Epidemiology of transitional cell carcinoma of the bladder: Profile of an urban population in the south-west of England

J. L. Probert*, R. A. Persad, R. P. Greenwood, D. A. Gillatt, P. J.B. Smith

*Corresponding author for this work

Research output: Contribution to journalArticlepeer-review

13 Citations (Scopus)


Objectives: To produce an epidemiological profile of patients with transitional cell carcinoma (TCC) of the bladder living in the city of Bristol (south-west England), to determine if TCC tumorigenesis is linked to possible risk factors (occupational exposure, cigarette smoking, alcohol consumption and coffee consumption) and to assess phenotypic acetylation status and thus determine whether there may be a genetic component to tumour development. Patients and methods: This cross-sectional observational epidemiological study recruited both cases and controls from one-stop haematuria clinics, providing two groups with a similar age and sex distribution. Before diagnosis, all patients were interviewed by the same researcher and results recorded on a specially designed database questionnaire, to eliminate both recall and investigator bias. Metabolic studies were also performed before diagnosis. Results: There were significant associations for occupational exposure, cigarette smoking, and beer consumption (but not wine or spirits), but no significant association with coffee consumption. Slow acetylation status also conferred an increased risk. There were linear trends in terms of dose-response for both beer and cigarette consumption, although this was significant only for cigarettes. There was no difference in risk between the use of filtered or unfiltered cigarettes. Conclusion: Occupational exposure and cigarette smoking have been well documented as risk factors in the development of TCC of the bladder, as has slow acetylation status. There are very few studies linking bladder cancer with alcohol consumption. It is important to subdivide types of alcohol consumed when considering this factor in an epidemiological study. In the case of beer, methods used by different brewing processes may also contribute to differences found, were such a study to be performed on a national scale.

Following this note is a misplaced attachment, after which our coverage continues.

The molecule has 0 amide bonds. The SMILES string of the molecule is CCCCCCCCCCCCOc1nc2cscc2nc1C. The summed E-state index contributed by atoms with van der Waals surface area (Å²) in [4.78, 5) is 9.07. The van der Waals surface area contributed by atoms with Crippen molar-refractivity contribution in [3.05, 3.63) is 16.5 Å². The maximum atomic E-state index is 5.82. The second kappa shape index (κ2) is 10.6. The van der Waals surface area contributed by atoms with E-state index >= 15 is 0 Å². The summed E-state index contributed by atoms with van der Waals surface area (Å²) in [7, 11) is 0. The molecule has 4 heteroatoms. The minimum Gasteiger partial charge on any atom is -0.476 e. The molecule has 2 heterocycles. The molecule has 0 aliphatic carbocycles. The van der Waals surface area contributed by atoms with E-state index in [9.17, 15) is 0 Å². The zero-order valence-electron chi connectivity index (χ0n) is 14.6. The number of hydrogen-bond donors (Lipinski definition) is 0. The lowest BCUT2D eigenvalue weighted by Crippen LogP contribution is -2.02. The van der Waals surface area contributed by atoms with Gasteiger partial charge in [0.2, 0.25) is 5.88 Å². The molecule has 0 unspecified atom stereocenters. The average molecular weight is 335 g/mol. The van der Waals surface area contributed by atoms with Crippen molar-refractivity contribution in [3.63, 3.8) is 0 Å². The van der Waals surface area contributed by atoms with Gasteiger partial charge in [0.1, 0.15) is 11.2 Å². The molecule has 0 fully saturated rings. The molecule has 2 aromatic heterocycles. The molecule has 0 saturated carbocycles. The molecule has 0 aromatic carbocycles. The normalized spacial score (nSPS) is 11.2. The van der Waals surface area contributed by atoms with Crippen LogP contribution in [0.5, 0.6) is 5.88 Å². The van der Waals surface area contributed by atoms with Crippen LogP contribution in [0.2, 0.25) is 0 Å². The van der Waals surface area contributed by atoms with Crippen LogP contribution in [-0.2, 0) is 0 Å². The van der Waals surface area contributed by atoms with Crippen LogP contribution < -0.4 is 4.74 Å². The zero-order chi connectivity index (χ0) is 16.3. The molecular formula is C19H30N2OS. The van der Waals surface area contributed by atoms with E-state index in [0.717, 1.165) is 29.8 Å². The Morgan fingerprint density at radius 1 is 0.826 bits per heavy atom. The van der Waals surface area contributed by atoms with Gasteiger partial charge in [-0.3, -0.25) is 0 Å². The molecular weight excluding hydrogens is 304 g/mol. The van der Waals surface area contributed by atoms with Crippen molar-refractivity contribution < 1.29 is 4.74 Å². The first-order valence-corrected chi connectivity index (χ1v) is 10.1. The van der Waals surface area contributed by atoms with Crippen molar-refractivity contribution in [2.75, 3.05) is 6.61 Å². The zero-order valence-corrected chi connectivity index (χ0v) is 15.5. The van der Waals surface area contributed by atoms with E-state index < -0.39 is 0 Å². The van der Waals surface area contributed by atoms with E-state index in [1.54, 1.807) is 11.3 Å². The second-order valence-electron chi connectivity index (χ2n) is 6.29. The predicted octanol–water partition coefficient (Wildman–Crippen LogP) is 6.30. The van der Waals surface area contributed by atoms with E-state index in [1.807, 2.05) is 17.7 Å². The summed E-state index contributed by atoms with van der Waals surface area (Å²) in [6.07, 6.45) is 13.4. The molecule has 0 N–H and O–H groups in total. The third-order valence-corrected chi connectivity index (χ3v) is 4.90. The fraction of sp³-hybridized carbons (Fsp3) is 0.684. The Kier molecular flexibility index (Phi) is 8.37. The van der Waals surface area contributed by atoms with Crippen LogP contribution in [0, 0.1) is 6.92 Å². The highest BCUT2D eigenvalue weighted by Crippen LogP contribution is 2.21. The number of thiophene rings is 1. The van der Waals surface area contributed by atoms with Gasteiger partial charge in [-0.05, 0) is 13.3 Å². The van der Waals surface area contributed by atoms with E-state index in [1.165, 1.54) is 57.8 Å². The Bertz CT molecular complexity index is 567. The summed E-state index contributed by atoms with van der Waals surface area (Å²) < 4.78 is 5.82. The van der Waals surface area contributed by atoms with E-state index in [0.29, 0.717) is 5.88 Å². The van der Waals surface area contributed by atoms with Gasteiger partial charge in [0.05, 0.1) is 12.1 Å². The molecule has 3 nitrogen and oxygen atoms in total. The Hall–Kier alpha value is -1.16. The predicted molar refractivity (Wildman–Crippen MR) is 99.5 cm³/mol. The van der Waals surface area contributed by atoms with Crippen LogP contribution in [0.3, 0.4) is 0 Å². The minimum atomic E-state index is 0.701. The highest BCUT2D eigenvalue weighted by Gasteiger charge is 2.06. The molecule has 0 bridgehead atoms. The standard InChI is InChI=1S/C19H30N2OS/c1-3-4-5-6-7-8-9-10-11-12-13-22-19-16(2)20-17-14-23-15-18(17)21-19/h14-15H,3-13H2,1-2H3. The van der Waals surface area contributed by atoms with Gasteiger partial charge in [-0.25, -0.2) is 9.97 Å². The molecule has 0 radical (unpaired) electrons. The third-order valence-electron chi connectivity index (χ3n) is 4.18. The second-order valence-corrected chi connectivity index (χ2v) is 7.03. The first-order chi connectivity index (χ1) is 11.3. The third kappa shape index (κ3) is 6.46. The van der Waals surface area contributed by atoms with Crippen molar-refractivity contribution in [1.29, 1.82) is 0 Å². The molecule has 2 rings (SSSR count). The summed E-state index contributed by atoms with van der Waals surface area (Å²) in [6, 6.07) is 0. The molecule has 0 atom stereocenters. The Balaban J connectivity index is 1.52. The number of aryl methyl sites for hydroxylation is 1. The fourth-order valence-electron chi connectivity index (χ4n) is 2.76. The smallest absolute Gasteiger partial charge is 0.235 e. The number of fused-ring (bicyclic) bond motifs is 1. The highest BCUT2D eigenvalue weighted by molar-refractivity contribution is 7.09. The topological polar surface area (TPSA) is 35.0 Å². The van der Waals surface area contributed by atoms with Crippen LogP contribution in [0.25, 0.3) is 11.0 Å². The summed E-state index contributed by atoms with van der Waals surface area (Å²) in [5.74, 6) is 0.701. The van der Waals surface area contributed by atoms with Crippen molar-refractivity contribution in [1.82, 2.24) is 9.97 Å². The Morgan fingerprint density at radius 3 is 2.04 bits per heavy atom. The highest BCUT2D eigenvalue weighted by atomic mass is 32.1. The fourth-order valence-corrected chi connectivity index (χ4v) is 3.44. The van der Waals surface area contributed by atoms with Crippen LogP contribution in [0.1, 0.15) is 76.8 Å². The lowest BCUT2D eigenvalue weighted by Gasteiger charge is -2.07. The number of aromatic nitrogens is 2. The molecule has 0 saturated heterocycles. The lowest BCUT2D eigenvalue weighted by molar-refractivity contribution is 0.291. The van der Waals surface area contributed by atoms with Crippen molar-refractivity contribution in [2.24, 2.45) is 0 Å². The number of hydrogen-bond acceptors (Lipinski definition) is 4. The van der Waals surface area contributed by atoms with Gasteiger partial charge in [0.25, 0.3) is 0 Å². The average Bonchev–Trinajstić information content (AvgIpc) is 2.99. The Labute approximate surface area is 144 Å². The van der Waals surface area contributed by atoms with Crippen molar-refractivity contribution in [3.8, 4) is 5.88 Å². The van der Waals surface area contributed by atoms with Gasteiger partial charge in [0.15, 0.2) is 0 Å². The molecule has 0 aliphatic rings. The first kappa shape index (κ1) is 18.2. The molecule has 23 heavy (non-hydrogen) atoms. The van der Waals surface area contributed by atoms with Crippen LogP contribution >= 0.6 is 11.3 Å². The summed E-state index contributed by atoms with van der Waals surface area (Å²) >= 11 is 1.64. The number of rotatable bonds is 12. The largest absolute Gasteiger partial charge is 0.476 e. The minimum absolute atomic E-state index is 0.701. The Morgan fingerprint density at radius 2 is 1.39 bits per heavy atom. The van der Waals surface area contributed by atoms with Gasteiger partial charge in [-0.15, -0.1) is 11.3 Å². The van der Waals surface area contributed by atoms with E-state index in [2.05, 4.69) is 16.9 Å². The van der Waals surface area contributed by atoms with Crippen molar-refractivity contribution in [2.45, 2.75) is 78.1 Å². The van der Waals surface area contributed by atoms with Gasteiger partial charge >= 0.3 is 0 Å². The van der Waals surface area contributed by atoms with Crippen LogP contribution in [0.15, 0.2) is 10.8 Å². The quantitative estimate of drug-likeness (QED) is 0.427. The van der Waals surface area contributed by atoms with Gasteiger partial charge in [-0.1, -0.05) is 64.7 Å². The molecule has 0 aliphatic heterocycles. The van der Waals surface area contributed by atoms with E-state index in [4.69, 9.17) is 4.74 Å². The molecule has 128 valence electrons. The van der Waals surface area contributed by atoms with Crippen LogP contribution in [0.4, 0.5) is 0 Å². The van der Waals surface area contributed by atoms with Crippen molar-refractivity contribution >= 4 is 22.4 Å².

Original languageEnglish
Pages (from-to)660-666
Number of pages7
JournalBritish Journal of Urology
Issue number5
Publication statusPublished - 1998
Externally publishedYes


  • Alcohol
  • Bladder cancer
  • Epidemiology
  • Risk factors
  • Smoking


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